One of the most common complaints from the deck building genre of games is that there isn’t enough interplay between the players. Those who feel that way won’t after they try Nightfall.
AEG has made its second venture into this genre an innovative one. The theme is horror as the gamer will send minions of humans, werewolves, vampires and other ghouls to wound his foes. In fact, wounding foes is the only way to win at Nightfall.
So while games such as Dominion and Thunderstone have races toward victory points without being able to do much to actually damage an opponent or keep him from winning, Nightfall specifically pits one player against another.
The wounds are tallied by wound cards. These cards are shuffled into a player’s deck after he receives them and then they actually have benefits to drawing them into his hand. That makes coming back from an early disadvantage more possible.
But there’s more innovation in this offering than interaction.
Nightfall also has a drafting mechanism that will seem familiar to people who play collectible card games. The game has several stacks of cards that are available to be included in the game. Those are determined randomly through a unique system. Each player is given a small group of cards that could be included in the game. Each player takes one of those cards that will be available only to him and passes the rest to the player seated to the left. Then players pick another card available only to them. The cards are passed again and each player picks a card that won’t be allowed in the game at all. Then a common area is established in the center of the table where eight stacks will be randomly picked from which all players may choose.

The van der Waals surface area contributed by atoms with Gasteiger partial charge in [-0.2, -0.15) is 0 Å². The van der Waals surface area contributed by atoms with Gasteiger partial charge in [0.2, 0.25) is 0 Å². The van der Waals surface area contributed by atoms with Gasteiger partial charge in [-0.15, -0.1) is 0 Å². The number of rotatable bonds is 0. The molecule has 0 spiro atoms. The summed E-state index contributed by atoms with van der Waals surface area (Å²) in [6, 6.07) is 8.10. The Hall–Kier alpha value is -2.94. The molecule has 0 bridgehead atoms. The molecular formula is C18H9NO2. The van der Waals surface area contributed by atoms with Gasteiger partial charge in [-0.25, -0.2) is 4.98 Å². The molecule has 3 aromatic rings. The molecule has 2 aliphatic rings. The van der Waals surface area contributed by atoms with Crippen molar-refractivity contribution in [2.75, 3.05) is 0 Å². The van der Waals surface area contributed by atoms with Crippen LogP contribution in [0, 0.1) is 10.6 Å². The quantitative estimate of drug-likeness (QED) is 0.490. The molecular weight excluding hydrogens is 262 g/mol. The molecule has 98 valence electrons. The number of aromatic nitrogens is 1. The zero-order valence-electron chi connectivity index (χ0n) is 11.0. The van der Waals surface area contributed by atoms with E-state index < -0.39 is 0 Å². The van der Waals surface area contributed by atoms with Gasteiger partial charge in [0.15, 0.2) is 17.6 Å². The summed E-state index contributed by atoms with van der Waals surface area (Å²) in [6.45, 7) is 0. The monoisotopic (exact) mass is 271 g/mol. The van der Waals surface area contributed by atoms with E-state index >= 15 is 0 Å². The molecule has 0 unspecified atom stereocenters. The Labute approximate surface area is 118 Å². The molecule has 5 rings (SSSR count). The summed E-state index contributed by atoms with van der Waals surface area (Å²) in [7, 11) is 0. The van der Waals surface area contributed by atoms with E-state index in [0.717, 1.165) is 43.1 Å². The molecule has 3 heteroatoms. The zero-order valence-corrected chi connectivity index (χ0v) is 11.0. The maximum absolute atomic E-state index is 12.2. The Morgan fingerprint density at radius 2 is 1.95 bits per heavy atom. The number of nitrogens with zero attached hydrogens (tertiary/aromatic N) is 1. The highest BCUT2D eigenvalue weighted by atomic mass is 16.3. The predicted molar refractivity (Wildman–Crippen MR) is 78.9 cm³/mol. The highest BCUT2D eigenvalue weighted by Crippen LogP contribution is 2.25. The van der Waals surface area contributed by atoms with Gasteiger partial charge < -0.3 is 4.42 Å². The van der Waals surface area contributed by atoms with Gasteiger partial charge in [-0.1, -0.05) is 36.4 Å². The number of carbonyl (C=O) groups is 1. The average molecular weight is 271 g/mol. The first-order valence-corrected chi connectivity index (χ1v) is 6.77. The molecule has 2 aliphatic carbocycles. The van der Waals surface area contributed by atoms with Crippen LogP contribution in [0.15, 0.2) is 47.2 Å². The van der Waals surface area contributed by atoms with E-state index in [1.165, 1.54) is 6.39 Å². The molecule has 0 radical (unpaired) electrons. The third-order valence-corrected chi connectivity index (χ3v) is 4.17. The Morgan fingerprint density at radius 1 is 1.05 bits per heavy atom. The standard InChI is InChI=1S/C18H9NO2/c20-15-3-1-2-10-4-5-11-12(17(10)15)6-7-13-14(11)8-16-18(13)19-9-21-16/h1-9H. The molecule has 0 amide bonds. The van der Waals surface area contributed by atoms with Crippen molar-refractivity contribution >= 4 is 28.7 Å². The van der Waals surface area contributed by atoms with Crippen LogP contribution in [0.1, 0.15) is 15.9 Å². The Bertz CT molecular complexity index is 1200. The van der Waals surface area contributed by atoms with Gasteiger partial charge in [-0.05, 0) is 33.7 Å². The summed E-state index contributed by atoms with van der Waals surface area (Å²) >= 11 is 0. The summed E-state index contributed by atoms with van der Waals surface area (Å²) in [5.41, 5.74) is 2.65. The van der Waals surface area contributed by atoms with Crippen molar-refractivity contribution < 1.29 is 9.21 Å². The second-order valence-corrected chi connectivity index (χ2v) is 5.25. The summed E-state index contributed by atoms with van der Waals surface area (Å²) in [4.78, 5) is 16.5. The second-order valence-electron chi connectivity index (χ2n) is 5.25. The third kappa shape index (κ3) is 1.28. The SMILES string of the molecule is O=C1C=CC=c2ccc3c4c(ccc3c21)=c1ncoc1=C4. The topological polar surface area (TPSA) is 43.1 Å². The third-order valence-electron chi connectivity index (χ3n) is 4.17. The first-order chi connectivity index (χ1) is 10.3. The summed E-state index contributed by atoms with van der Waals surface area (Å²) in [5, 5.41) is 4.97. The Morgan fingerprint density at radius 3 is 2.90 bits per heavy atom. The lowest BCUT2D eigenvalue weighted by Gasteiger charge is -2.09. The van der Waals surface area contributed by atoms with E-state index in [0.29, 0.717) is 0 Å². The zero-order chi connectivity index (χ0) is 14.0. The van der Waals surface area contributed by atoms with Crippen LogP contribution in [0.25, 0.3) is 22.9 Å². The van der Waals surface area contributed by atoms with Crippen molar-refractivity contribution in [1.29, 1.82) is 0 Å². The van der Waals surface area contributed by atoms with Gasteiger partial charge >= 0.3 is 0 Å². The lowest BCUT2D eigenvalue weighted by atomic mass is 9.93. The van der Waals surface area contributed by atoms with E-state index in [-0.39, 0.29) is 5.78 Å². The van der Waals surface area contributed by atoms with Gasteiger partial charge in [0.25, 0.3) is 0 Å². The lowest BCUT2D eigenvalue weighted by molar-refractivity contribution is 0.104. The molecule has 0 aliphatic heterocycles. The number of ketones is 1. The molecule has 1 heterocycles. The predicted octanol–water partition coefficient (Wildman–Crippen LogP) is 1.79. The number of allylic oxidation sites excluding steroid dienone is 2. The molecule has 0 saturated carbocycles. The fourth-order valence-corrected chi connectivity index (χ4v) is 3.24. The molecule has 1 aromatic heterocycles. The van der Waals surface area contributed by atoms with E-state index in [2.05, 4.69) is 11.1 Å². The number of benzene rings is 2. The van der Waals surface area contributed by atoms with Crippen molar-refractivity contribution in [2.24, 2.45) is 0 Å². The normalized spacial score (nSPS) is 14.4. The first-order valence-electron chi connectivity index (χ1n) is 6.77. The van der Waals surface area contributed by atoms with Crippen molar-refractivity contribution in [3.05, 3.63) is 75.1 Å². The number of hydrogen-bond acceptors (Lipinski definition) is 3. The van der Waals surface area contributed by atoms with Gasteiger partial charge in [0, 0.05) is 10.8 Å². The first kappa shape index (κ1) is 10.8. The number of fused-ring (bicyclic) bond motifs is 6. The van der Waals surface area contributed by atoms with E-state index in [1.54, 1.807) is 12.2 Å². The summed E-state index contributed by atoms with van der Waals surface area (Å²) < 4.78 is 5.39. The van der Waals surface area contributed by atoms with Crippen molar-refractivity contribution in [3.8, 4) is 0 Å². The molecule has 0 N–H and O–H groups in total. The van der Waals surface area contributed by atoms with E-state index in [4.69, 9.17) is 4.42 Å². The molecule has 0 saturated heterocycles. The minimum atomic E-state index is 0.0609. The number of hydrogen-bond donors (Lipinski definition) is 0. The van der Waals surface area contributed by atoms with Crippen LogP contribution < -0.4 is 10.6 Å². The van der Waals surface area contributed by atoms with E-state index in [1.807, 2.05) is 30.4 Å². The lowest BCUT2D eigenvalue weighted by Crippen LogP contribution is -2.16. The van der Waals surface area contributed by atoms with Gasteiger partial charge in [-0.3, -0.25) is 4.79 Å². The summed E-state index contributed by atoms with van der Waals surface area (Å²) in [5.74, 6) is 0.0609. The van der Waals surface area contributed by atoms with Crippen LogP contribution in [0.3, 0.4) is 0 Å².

Those cards may be purchased by the players and put into their decks. Discarding cards from their hands is the way players may pay for new cards.
Action is furious and always changing as the minions only last one turn before being discarded and new ones brought into play. Bringing cards into play is another innovation of Nightfall. Each card has one large moon and two smaller moons in the upper left hand corner of the card. They are of various colors. When the first card is played from a player’s hand, another card may be chained to that one but only if that card’s large moon color matches one of the small moon colors on the previously played card. Once the player whose turn it is has chained every card he can or wants to, the opportunity to play cards moves to the next player on the left. When every player is finished chaining cards, they all resolve, starting with the card played last and working backwards.
There is also a kicker bonus on most cards that comes into play if a chained card’s kicker color matches the big moon of the card played right before it. Explaining the process is much more complicated than the execution of it during the game.
Nightfall can be played in a short period of time. A game lasts until a predetermined number of wounds cards have been handed out. That number changes with the number of players. It is rare that a game will last an hour.
The only shortcoming of Nightfall is the limited number of different cards available to bring into play. That problem will be solved later this month when the game’s first addition, Martial Law, is released. Martial Law will bring another full set of cards to the mix, including new wound cards. Martial Law can be played as a separate entity or can be mixed with Nightfall.
Watch this space for a full review of Martial Law after it is released.
Find out more about Nightfall by going to this site: http://www.nightfallgame.com/
Nightfall gets high marks for playability, theme and certainly for taking the deck building genre in an entirely new direction. Once Martial Law releases, the game will make an even bigger leap up my list of favorite games.